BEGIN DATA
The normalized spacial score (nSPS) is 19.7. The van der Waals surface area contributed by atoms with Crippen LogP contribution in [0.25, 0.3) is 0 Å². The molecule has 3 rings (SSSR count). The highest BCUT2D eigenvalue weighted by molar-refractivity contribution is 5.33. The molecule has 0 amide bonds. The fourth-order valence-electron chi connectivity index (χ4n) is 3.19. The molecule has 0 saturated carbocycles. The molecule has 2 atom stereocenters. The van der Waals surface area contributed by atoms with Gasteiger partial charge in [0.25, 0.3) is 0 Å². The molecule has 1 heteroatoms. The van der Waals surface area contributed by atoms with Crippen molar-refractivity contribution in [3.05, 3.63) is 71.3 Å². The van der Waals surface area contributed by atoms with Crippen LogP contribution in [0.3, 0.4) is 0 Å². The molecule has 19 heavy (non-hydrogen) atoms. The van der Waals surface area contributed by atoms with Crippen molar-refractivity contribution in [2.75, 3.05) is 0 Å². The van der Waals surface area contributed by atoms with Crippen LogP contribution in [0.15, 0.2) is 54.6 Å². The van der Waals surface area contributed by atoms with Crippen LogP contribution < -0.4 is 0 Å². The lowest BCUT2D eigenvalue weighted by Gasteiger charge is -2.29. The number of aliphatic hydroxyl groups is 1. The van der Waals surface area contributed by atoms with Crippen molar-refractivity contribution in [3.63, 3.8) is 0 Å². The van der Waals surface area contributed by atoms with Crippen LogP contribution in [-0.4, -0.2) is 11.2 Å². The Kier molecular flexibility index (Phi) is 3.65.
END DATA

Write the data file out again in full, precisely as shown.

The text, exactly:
The normalized spacial score (nSPS) is 19.7. The van der Waals surface area contributed by atoms with Crippen LogP contribution in [0.25, 0.3) is 0 Å². The molecule has 3 rings (SSSR count). The highest BCUT2D eigenvalue weighted by molar-refractivity contribution is 5.33. The molecule has 0 amide bonds. The fourth-order valence-electron chi connectivity index (χ4n) is 3.19. The molecule has 0 saturated carbocycles. The molecule has 2 atom stereocenters. The van der Waals surface area contributed by atoms with Gasteiger partial charge in [0.25, 0.3) is 0 Å². The molecule has 1 heteroatoms. The van der Waals surface area contributed by atoms with Crippen molar-refractivity contribution in [3.05, 3.63) is 71.3 Å². The van der Waals surface area contributed by atoms with Crippen LogP contribution in [0.3, 0.4) is 0 Å². The molecule has 19 heavy (non-hydrogen) atoms. The van der Waals surface area contributed by atoms with Crippen molar-refractivity contribution in [2.75, 3.05) is 0 Å². The van der Waals surface area contributed by atoms with Crippen LogP contribution in [0.15, 0.2) is 54.6 Å². The van der Waals surface area contributed by atoms with Crippen LogP contribution < -0.4 is 0 Å². The lowest BCUT2D eigenvalue weighted by Gasteiger charge is -2.29. The number of aliphatic hydroxyl groups is 1. The van der Waals surface area contributed by atoms with Crippen molar-refractivity contribution in [3.63, 3.8) is 0 Å². The van der Waals surface area contributed by atoms with Crippen LogP contribution in [-0.4, -0.2) is 11.2 Å². The Kier molecular flexibility index (Phi) is 3.65.